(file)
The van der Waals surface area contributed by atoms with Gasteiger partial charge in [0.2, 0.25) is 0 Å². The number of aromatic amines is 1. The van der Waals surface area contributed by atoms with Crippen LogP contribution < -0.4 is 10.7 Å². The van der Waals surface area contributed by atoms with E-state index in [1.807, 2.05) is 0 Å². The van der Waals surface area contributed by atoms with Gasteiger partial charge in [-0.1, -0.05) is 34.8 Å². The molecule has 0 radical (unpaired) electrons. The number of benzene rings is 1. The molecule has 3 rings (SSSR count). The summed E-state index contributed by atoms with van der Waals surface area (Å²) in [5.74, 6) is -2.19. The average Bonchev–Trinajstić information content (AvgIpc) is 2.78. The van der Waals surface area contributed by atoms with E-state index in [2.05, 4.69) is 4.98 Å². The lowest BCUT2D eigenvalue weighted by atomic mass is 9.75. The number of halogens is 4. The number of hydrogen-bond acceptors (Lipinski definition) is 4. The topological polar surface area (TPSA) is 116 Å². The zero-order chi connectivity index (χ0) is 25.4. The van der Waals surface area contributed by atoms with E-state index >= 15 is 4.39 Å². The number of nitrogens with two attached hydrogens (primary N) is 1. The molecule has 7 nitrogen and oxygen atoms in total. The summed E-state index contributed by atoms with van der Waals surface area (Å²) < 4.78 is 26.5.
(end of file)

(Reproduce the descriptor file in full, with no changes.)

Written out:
The van der Waals surface area contributed by atoms with Gasteiger partial charge in [0.2, 0.25) is 0 Å². The number of aromatic amines is 1. The van der Waals surface area contributed by atoms with Crippen LogP contribution < -0.4 is 10.7 Å². The van der Waals surface area contributed by atoms with E-state index in [1.807, 2.05) is 0 Å². The van der Waals surface area contributed by atoms with Gasteiger partial charge in [-0.1, -0.05) is 34.8 Å². The molecule has 0 radical (unpaired) electrons. The number of benzene rings is 1. The molecule has 3 rings (SSSR count). The summed E-state index contributed by atoms with van der Waals surface area (Å²) in [5.74, 6) is -2.19. The average Bonchev–Trinajstić information content (AvgIpc) is 2.78. The van der Waals surface area contributed by atoms with E-state index in [2.05, 4.69) is 4.98 Å². The lowest BCUT2D eigenvalue weighted by atomic mass is 9.75. The number of halogens is 4. The number of hydrogen-bond acceptors (Lipinski definition) is 4. The topological polar surface area (TPSA) is 116 Å². The zero-order chi connectivity index (χ0) is 25.4. The van der Waals surface area contributed by atoms with E-state index >= 15 is 4.39 Å². The number of nitrogens with two attached hydrogens (primary N) is 1. The molecule has 7 nitrogen and oxygen atoms in total. The summed E-state index contributed by atoms with van der Waals surface area (Å²) < 4.78 is 26.5.